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A Collector's guide to Garden Isle treasures!

"Mikinolia", Southern Magnolia-Magnolia grandiflora

-4 things you may not know about this Kauai plant

Forest & Kim Starr, Starr Environmental

1. What is it? Mikinolia is a very attractive evergreen tree growing about 25 feet tall in Hawaii. It is member of the Magnolia family. It has decorative thick, leathery leaves which are shiny dark green on the top and a furry copper on the bottom. The leaves are simple arranged alternately on the stem and can vary in size from 4-8 “ long and about half as wide. This plant has a creamy white flower which is big in size from 7-8" in diameter which is stunning but also extremely fragrant. The flowers form on the tips of the branches and typically bloom here in Hawaii throughout the summer and fall. The bloom is followed by a 4'’ seed cone which is also a beautiful addition from its emergence to maturity, changing color from a pink to greenish white to a grey with scarlet red seeds popping out when mature. This tree prefers cooler locations in valleys or in higher elevations. The Southern Magnolia prefers full sun but it will tolerate some shade. It has a moderate to fast growth rate, but requires little pruning to maintain its stately shape. It can tolerate some salt spray and lower temps to about 10 degrees F. It’s growth rate is determined by soil fertility and is a true specimen tree. It can be grown in a container and espaliered or trained against a wall as well.

2. Where did it come from? Magnolia is native to Southern United States from Virginia to central Florida and west to East Texas. It is associated with the South of the US and is even the state flower of Mississippi. Because of its beauty it is cultivated in warmer areas of the world. There was a tree planted at the South Portico of the White House grounds by Andrew Jackson nearly 200 years ago in a tribute to his wife who died shortly after his presidential win, taken from their Tennessee home. President Hoover was said to eat breakfast under the shade of the tree. Barbara Bush commissioned a White House china pattern based on the blooms. It was also a tradition to gift cuttings or seedlings from this tree with Reagan giving to Howard Baker upon his retirement, and the Obamas gifting seedlings to Cuba, Israel, and China as symbols of friendship. The tree was pictured on the back of the $20 bill for decades in the background view of the South Front. The famous tree was cut down in 2018 due to its demise caused by a gash it suffered in the 1940's. The wood of the tree has been used in the construction of furniture, boxes, door sashes. The grain of the wood also made it suitable to be used as a veneer. Magnolias in general contain a bioactive compound in their bark and extracts have been used in traditional Chinese and Japanese medicine. It was introduced to Hawaii early in 19th century and first planted in Hanalei, Hawaii.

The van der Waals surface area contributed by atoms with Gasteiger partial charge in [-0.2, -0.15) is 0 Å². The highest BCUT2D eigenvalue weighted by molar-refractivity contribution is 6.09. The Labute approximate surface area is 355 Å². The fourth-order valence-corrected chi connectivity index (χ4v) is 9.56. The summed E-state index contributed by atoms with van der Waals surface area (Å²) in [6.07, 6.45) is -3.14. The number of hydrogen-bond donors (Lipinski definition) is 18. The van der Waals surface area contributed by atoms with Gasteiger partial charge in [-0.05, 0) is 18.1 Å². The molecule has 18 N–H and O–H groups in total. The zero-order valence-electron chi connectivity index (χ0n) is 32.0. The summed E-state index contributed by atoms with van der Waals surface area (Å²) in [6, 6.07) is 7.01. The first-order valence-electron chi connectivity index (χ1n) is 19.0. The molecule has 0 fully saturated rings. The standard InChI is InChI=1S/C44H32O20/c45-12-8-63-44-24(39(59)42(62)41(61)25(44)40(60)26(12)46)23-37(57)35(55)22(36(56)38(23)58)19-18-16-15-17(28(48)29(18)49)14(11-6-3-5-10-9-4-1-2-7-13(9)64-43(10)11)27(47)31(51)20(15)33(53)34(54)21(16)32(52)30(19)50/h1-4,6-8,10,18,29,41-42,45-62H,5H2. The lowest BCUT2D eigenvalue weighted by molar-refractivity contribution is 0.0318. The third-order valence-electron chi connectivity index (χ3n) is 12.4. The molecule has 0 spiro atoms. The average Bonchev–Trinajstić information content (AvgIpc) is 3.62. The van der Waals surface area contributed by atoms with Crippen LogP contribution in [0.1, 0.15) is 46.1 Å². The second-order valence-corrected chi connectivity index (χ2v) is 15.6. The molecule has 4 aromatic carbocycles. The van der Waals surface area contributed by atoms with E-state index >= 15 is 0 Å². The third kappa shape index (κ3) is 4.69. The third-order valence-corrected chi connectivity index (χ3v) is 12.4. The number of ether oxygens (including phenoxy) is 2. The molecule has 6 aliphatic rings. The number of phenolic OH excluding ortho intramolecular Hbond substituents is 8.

3. When is the best time for collecting?

We pick the cones at a variety of ages. The Southern Magnolia cones start as light cream to green color and as they mature they change colors from pink to browns. They are especially nice once the seeds start to pop out but before they fully mature and weather to a dark brown or black. The Saucer Magnolia has a slightly different appearance but also has the characteristic bright red seeds.

4. How are the collected plant parts used?

The beautiful stiff leaves dry well and are often used in a fresh or dried arrangement or to make wreathes. We use the seed cones as an decorative element on both baskets and pouches. They have to be sliced at least in half due to their size and we have found them to be attractive on both the outside and inside so will get a different look depending on which side is showing. We also use another Magnolia seed cone from the Saucer Magnolia which is similar but less regular in shape and has white speckles creating additional interest.


Hawaiian Palm Baskets



*Amy is a University of Hawaii Certified Master Gardener Emeritus, has a Bachelor of Science-Landscape Horticulture degree from Ohio State, has been a volunteer tour guide at NTBG, and is a self-proclaimed "plant nut"! She and her husband Ron have been making and selling their baskets for more than 20 years.



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